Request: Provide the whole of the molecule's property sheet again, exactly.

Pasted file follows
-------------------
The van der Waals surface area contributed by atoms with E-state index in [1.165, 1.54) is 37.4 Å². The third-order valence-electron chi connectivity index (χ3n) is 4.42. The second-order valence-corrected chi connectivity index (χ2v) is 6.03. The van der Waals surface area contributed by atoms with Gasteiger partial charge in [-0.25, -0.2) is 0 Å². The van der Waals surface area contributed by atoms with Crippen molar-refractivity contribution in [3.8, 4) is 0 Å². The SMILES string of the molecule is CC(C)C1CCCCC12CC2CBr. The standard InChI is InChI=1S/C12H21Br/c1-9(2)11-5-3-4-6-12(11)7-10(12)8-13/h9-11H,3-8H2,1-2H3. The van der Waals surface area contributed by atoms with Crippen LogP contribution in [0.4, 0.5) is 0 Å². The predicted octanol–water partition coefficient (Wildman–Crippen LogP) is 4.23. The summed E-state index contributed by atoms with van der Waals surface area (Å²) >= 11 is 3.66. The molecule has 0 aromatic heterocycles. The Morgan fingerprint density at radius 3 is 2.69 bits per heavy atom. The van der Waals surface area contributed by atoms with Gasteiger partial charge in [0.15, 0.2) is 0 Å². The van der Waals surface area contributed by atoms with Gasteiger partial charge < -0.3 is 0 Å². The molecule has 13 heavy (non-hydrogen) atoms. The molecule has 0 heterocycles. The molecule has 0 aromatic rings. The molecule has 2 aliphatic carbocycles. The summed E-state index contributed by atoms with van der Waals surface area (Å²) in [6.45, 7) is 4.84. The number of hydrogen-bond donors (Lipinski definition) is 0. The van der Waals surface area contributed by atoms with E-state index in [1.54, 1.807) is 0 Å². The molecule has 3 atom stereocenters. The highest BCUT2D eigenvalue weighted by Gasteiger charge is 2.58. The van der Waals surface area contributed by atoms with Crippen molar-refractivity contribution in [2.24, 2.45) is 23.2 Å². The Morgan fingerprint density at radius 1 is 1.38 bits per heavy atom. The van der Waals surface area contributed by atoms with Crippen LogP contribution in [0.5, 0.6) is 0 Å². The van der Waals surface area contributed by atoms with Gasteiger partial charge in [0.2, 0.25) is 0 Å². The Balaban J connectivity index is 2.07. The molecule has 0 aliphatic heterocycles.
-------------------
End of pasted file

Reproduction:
The van der Waals surface area contributed by atoms with E-state index in [1.165, 1.54) is 37.4 Å². The third-order valence-electron chi connectivity index (χ3n) is 4.42. The second-order valence-corrected chi connectivity index (χ2v) is 6.03. The van der Waals surface area contributed by atoms with Gasteiger partial charge in [-0.25, -0.2) is 0 Å². The van der Waals surface area contributed by atoms with Crippen molar-refractivity contribution in [3.8, 4) is 0 Å². The SMILES string of the molecule is CC(C)C1CCCCC12CC2CBr. The standard InChI is InChI=1S/C12H21Br/c1-9(2)11-5-3-4-6-12(11)7-10(12)8-13/h9-11H,3-8H2,1-2H3. The van der Waals surface area contributed by atoms with Crippen LogP contribution in [0.4, 0.5) is 0 Å². The predicted octanol–water partition coefficient (Wildman–Crippen LogP) is 4.23. The summed E-state index contributed by atoms with van der Waals surface area (Å²) >= 11 is 3.66. The molecule has 0 aromatic heterocycles. The Morgan fingerprint density at radius 3 is 2.69 bits per heavy atom. The van der Waals surface area contributed by atoms with Gasteiger partial charge in [0.15, 0.2) is 0 Å². The van der Waals surface area contributed by atoms with Gasteiger partial charge < -0.3 is 0 Å². The molecule has 13 heavy (non-hydrogen) atoms. The molecule has 0 heterocycles. The molecule has 0 aromatic rings. The molecule has 2 aliphatic carbocycles. The summed E-state index contributed by atoms with van der Waals surface area (Å²) in [6.45, 7) is 4.84. The number of hydrogen-bond donors (Lipinski definition) is 0. The van der Waals surface area contributed by atoms with E-state index in [1.54, 1.807) is 0 Å². The molecule has 3 atom stereocenters. The highest BCUT2D eigenvalue weighted by Gasteiger charge is 2.58. The van der Waals surface area contributed by atoms with Crippen molar-refractivity contribution in [2.24, 2.45) is 23.2 Å². The Morgan fingerprint density at radius 1 is 1.38 bits per heavy atom. The van der Waals surface area contributed by atoms with Crippen LogP contribution in [0.5, 0.6) is 0 Å². The van der Waals surface area contributed by atoms with Gasteiger partial charge in [0.2, 0.25) is 0 Å². The Balaban J connectivity index is 2.07. The molecule has 0 aliphatic heterocycles.